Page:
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Customer Reviews

4.0 out of 5 stars
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Most helpful customer reviews
5.0 out of 5 stars The Jury is in... Sept. 11 2013
Format:DVD|Verified Purchase
...Law and Order: Trial by Jury was an attempt by the original series producers to look deeper into the Trial phase on each case. The Jury is in, and this brilliant, albeit short-lived spin off rates excellent in all categories. Each of the episodes offer great writing, production, and strong performances all around, and the first two shows are unfortunately the last for the long running character Lennie Briscoe.
Too bad this one was cancelled. Recommended to all Law and Order fans.
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5.0 out of 5 stars Great Series! Jan. 8 2013
Format:DVD|Verified Purchase
Have loved all the Law and Order shows, but this one was only on for one season, which was a shame. The cast was great, the storylines were excellent, and it still had the flavour of the great crime drama. I would recommend this product to anyone who is a fan of any of the Law and Order shows.
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Format:DVD|Verified Purchase
This Law and Order series was rather disappointing, compared to the other high quality stories that we came to expect and enjoy from Dick Wolfe. in TBJ, the main characters of the A/DAs did not seem believable in many ways, when compared to other female A/DAs seen in L&O, SVU, and CI . Those women were strong and professional, and dressed in outfits befitting their education and high-ranking positions. The TBJ A/DAs were weaker characters who didn't present themselves as powerful women (yes, wardrobe did have an effect). Although Bebe Neuwirth's character did have fire and drive, she often looked defeated and beaten down, especially in scenes with mysoginistic males who spewed the same cliche insults. Making the females look like victims of this 19th century drivel was a turn-off. Their characters should have stood up to these neanderthals and fought back as highly educated no-nonsense prosecutors. Tracey's junior protege played by Amy Carlson (?) had no character and seemed like a deer in the headlights in most scenes. Her role was wasted. Even Jaimie Ross' portrayal of a judge fell apart uncharacteristically at the hands of a male judge from a previous disturbing episode (Patel), in a scene in the workout room that was better left on the cutting-room floor.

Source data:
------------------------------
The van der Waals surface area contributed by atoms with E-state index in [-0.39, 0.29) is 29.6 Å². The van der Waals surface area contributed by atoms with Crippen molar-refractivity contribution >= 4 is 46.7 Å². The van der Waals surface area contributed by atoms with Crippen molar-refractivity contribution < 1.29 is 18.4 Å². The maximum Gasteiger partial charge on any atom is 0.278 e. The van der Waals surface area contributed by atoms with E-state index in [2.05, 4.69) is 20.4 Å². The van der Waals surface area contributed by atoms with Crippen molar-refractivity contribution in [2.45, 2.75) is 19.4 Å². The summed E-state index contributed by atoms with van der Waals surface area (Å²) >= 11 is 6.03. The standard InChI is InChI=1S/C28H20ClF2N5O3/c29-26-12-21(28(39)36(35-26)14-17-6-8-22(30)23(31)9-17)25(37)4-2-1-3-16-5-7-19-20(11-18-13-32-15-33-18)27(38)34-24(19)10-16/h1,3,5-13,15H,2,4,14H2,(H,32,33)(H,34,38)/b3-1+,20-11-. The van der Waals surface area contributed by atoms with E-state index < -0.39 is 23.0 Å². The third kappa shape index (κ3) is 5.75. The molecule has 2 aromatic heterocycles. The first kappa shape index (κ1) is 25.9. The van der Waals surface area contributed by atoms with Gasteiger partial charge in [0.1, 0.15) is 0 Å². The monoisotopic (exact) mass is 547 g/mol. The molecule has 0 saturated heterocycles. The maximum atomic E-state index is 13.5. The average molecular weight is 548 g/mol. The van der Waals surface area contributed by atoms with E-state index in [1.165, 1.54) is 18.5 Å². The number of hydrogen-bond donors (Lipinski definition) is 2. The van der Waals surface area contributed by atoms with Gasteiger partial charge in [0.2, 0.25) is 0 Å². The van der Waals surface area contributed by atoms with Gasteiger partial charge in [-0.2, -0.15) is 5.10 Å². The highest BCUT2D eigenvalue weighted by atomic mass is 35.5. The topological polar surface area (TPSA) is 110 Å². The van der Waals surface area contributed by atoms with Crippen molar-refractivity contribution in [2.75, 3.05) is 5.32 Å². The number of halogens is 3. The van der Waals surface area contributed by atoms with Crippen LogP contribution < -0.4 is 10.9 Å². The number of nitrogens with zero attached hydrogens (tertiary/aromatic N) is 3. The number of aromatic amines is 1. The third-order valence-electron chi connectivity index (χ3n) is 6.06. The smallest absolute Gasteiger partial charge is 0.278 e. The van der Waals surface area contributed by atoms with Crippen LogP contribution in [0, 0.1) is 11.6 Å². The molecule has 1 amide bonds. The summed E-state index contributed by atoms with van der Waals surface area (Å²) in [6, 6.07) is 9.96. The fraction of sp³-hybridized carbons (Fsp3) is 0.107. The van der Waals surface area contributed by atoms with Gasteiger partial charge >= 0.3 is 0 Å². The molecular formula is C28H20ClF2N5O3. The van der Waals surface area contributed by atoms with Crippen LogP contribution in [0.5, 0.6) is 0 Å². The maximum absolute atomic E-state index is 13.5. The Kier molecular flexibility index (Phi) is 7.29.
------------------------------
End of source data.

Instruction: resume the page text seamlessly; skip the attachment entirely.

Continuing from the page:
There was no mention of "Briscoe's" passing which I thought didn't pay him the respect he deserved, although Scott Cohen bravely stepped in and blended in well considering the big shoes he had to fill.
The stories were interesting but a little hard to follow and just didn't play out with the same L&O panache we've come to expect from such stellar performers in the line-up, many, if not all of whom appeared on other L&O shows over the years. L&O was always a hit but TBJ is a bit of a miss.